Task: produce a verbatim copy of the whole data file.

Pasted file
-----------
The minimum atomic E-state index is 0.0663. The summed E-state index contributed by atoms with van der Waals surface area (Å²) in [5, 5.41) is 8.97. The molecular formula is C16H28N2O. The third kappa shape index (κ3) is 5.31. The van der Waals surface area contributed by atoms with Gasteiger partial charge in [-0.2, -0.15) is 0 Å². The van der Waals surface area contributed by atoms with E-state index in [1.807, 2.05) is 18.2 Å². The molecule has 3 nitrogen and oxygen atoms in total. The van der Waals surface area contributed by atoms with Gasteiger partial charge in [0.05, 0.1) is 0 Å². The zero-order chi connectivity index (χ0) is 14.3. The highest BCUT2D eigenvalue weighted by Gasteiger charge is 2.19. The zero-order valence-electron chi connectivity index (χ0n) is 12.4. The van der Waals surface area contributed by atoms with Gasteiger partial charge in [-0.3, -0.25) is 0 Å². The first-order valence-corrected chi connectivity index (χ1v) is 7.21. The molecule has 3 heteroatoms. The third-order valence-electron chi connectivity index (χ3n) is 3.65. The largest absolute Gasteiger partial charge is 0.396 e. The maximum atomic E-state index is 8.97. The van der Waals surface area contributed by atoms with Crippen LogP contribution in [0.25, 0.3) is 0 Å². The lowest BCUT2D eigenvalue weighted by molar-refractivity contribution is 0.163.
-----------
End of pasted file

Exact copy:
The minimum atomic E-state index is 0.0663. The summed E-state index contributed by atoms with van der Waals surface area (Å²) in [5, 5.41) is 8.97. The molecular formula is C16H28N2O. The third kappa shape index (κ3) is 5.31. The van der Waals surface area contributed by atoms with Gasteiger partial charge in [-0.2, -0.15) is 0 Å². The van der Waals surface area contributed by atoms with E-state index in [1.807, 2.05) is 18.2 Å². The molecule has 3 nitrogen and oxygen atoms in total. The van der Waals surface area contributed by atoms with Gasteiger partial charge in [0.05, 0.1) is 0 Å². The zero-order chi connectivity index (χ0) is 14.3. The highest BCUT2D eigenvalue weighted by Gasteiger charge is 2.19. The zero-order valence-electron chi connectivity index (χ0n) is 12.4. The van der Waals surface area contributed by atoms with Gasteiger partial charge in [-0.3, -0.25) is 0 Å². The first-order valence-corrected chi connectivity index (χ1v) is 7.21. The molecule has 3 heteroatoms. The third-order valence-electron chi connectivity index (χ3n) is 3.65. The largest absolute Gasteiger partial charge is 0.396 e. The maximum atomic E-state index is 8.97. The van der Waals surface area contributed by atoms with Crippen LogP contribution in [0.25, 0.3) is 0 Å². The lowest BCUT2D eigenvalue weighted by molar-refractivity contribution is 0.163.